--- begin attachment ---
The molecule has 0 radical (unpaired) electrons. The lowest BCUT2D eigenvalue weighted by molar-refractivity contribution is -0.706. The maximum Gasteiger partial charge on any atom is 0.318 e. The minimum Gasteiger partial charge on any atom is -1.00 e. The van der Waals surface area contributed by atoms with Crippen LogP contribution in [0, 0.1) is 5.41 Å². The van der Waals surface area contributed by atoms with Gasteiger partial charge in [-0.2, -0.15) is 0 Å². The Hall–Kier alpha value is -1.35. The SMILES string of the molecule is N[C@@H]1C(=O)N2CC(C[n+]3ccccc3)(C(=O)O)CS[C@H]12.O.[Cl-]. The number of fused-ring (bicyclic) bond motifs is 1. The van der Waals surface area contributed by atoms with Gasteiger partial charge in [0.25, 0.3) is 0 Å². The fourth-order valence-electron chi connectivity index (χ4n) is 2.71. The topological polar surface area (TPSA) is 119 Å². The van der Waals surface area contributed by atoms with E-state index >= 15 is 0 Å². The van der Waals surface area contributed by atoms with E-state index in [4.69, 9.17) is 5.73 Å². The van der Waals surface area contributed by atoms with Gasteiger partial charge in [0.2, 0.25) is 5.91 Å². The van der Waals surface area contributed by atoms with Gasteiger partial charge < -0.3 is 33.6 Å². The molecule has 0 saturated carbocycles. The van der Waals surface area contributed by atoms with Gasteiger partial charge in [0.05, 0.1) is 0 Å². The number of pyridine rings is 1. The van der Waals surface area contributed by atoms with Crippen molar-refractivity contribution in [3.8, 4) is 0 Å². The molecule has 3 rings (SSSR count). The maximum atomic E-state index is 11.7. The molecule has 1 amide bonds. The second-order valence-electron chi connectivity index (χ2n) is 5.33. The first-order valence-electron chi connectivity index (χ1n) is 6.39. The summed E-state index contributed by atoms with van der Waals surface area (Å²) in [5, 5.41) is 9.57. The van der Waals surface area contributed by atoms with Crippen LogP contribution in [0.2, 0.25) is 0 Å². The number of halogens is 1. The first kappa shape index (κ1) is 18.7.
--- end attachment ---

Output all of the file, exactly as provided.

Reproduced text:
The molecule has 0 radical (unpaired) electrons. The lowest BCUT2D eigenvalue weighted by molar-refractivity contribution is -0.706. The maximum Gasteiger partial charge on any atom is 0.318 e. The minimum Gasteiger partial charge on any atom is -1.00 e. The van der Waals surface area contributed by atoms with Crippen LogP contribution in [0, 0.1) is 5.41 Å². The van der Waals surface area contributed by atoms with Gasteiger partial charge in [-0.2, -0.15) is 0 Å². The Hall–Kier alpha value is -1.35. The SMILES string of the molecule is N[C@@H]1C(=O)N2CC(C[n+]3ccccc3)(C(=O)O)CS[C@H]12.O.[Cl-]. The number of fused-ring (bicyclic) bond motifs is 1. The van der Waals surface area contributed by atoms with Gasteiger partial charge in [0.25, 0.3) is 0 Å². The fourth-order valence-electron chi connectivity index (χ4n) is 2.71. The topological polar surface area (TPSA) is 119 Å². The van der Waals surface area contributed by atoms with E-state index >= 15 is 0 Å². The van der Waals surface area contributed by atoms with E-state index in [4.69, 9.17) is 5.73 Å². The van der Waals surface area contributed by atoms with Gasteiger partial charge in [0.2, 0.25) is 5.91 Å². The van der Waals surface area contributed by atoms with Gasteiger partial charge < -0.3 is 33.6 Å². The molecule has 0 saturated carbocycles. The van der Waals surface area contributed by atoms with Gasteiger partial charge in [0.05, 0.1) is 0 Å². The number of pyridine rings is 1. The van der Waals surface area contributed by atoms with Crippen molar-refractivity contribution in [3.8, 4) is 0 Å². The molecule has 3 rings (SSSR count). The maximum atomic E-state index is 11.7. The molecule has 1 amide bonds. The second-order valence-electron chi connectivity index (χ2n) is 5.33. The first-order valence-electron chi connectivity index (χ1n) is 6.39. The summed E-state index contributed by atoms with van der Waals surface area (Å²) in [5, 5.41) is 9.57. The van der Waals surface area contributed by atoms with Crippen LogP contribution in [0.2, 0.25) is 0 Å². The number of halogens is 1. The first kappa shape index (κ1) is 18.7.